Nightwatching, apparently Greenaway’s 15th film proper, tells the story of Rembrandt Van Rijn’s painting ‘The Nightwatch’ and its conception. In the British director’s version of events, Rembrandt reluctantly took on the task of painting an ensemble portrait of a group of Dutch dignitaries, but is tormented by the idea of glorifying a bunch of men with an array of sordid and unsavoury backgrounds. Thus, Rembrandt conspires to decorate the painting with subtle hints of their crimes, in order to expose their criminality and maintain his integrity as a painter. These hints include the appearance of an abused maid, a banished soldier and a fired gun- all evidence of corrupt activities.
Greenaway’s films have often been concerned with conspiracies and mysteries, so Nightwatching is in good company. I think the most able comparison for the film is his early feature The Draughtsman’s Contract, where a painter becomes entangled in a country house murder mystery. His new film is possibly one of his most accessible; in the Q & A he stated that he was encouraged to do A (commercial) and B (artistic) films in rotation, and this was considered by his backers as an A film.
How does it match up to his previous work? Well, I’d say it was up there with his best. Not quite up to the standards of The Cook, the thief…, but equal to Draughtsman’s and A Z and Two Noughts. It is one of his most warm, comedic films; the characters are actually very well drawn out and there are signs of genuine emotion. Martin Freeman is very good in the lead role, drawing on his comic capabilities as a put-upon man, while demonstrating a more dramatic pathos as well. The supporting cast is reliably excellent, although I was a little bemused by Nathalie Press’ performance; unneringly precious and slightly eerie in its execution.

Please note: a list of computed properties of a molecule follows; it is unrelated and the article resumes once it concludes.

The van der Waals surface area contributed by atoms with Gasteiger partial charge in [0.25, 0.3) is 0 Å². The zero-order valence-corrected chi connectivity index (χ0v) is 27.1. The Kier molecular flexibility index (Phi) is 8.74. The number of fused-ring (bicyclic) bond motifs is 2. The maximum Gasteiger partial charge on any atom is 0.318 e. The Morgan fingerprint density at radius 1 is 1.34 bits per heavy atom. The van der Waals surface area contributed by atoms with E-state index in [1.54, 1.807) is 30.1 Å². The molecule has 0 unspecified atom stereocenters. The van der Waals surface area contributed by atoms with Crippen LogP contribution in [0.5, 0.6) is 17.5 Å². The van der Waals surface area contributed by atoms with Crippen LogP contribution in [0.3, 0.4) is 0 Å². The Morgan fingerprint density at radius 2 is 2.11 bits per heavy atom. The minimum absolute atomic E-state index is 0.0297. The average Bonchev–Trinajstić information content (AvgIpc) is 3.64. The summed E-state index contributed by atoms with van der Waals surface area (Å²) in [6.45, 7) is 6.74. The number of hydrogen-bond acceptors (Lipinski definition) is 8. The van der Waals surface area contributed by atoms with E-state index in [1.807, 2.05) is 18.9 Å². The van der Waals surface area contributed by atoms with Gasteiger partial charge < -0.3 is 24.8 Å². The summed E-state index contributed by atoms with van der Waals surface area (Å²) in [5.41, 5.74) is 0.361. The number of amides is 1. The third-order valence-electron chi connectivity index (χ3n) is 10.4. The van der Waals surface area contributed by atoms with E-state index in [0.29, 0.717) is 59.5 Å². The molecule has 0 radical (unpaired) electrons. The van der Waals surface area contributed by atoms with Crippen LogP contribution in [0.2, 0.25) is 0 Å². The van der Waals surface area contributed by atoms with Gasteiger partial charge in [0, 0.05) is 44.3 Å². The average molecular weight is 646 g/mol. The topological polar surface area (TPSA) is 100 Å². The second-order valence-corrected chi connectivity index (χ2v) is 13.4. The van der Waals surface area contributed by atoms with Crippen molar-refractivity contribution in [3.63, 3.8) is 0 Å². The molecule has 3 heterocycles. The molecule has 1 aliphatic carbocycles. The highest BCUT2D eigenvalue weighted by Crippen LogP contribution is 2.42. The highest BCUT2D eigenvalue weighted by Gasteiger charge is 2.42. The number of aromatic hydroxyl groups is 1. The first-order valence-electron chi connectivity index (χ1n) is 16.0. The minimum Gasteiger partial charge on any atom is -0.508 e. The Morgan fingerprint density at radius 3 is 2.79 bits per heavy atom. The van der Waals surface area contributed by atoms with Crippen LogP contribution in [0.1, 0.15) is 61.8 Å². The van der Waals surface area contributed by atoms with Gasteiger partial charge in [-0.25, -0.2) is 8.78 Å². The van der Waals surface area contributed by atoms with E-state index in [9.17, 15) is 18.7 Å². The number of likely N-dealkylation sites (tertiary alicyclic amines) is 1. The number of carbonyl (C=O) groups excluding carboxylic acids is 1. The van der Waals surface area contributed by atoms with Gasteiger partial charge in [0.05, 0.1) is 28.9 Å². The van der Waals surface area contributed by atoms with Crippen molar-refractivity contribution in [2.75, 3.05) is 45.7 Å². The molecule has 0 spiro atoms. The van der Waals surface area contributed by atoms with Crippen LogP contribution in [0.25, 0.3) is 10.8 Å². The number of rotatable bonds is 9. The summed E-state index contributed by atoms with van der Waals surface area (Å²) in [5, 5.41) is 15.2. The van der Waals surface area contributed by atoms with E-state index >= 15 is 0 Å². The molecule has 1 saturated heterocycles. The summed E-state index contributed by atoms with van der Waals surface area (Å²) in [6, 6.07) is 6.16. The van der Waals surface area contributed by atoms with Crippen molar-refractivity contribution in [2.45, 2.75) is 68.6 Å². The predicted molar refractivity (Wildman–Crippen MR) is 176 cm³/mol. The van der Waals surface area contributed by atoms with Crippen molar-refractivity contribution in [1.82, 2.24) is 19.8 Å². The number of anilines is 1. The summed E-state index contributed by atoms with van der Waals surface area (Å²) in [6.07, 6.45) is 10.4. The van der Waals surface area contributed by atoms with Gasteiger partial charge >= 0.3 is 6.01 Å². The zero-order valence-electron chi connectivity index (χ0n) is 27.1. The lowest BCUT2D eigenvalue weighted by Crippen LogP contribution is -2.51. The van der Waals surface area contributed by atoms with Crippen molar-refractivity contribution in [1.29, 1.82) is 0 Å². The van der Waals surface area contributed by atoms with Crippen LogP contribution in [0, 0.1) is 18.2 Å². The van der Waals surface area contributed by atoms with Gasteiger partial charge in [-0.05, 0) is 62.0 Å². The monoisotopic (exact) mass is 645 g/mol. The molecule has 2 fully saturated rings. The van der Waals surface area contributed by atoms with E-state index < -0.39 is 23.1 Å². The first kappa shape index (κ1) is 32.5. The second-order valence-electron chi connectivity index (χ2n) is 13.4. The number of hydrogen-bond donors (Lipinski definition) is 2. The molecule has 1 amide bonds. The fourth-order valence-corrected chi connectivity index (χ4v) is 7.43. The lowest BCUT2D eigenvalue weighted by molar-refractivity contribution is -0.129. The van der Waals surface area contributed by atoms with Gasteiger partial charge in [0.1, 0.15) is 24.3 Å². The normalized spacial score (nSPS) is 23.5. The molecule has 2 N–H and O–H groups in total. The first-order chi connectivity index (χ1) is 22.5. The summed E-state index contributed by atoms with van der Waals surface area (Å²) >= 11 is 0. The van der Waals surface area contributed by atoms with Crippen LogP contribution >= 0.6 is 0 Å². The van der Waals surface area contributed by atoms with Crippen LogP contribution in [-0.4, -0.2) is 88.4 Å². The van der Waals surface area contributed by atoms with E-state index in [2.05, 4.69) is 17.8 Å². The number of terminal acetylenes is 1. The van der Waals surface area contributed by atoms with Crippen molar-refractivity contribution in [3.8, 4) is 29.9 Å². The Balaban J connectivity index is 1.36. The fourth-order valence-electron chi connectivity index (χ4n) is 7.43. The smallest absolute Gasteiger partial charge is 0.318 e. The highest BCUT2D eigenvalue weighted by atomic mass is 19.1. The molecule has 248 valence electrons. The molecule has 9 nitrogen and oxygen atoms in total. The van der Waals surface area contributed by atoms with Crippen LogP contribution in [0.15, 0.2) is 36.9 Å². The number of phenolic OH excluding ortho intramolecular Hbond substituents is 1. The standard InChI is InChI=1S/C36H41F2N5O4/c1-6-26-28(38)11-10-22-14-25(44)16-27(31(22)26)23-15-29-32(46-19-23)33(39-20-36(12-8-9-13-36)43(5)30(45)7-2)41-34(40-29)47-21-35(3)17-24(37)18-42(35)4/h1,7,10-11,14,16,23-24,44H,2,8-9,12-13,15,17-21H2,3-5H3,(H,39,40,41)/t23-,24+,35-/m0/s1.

But more importantly, as we’re talking about an artist filmmaker here, is that it looks absolutely stunning. Almost every interior is lit exquisitely like a Rembrandt painting. The period is accurately rendered in the production design, while the dramatic lighting gives the sets and the actors a resolutely painterly appearance. One of the standout scenes for me was an early scene where the house dines round circular tables, each person draped in shadow and with the slightly grainy texture of a painting. It is arguably his most visually resplendent film since Sacha Vierny’s death.
Another departed collaborator in Michael Nyman is hardly missed; his Polish successor conjuring Nyman’s propulsive and alternately serene passages, but in a new form. Nyman’s scoring is always something to look forward to, but here he has a capable substitute. One interesting thing Greenaway said was that one of the reasons he got into film was because he wanted to put paintings to music, and couldn’t do it anywhere else. Furthermore, instead of combining the visuals and aural aspects seamlessly into the narrative, he has always been determined to make the audience extremely aware of each element of production.
Greenaway was a compelling subject. He spoke with an actors booming voice and authority, somewhat pretentious some might say, talking into the heavens like a bonafide academic. I got the feeling, being that this was probably one of his first encounters with a British audience for a while, that he was using it as a platform for himself, and perhaps even wanted to prove something. He has often spoken out about the constraints of the British film industry, particularly for himself, and rightly so. One of the most pertinent questions was ‘Where can we get hold of your films?’, a damning indictment of Greenway’s reception in the UK. Much of the discussion centred around the future of cinema-it’s dead, apparently- and Greenaway’s multimedia work. He showed us a short clip of his work with ‘The Last Supper’, which used computer graphics to distort and play with the image. Frankly, it looked pretty silly and not far from an 80’s educational science video.
Stick to the feature films, Peter.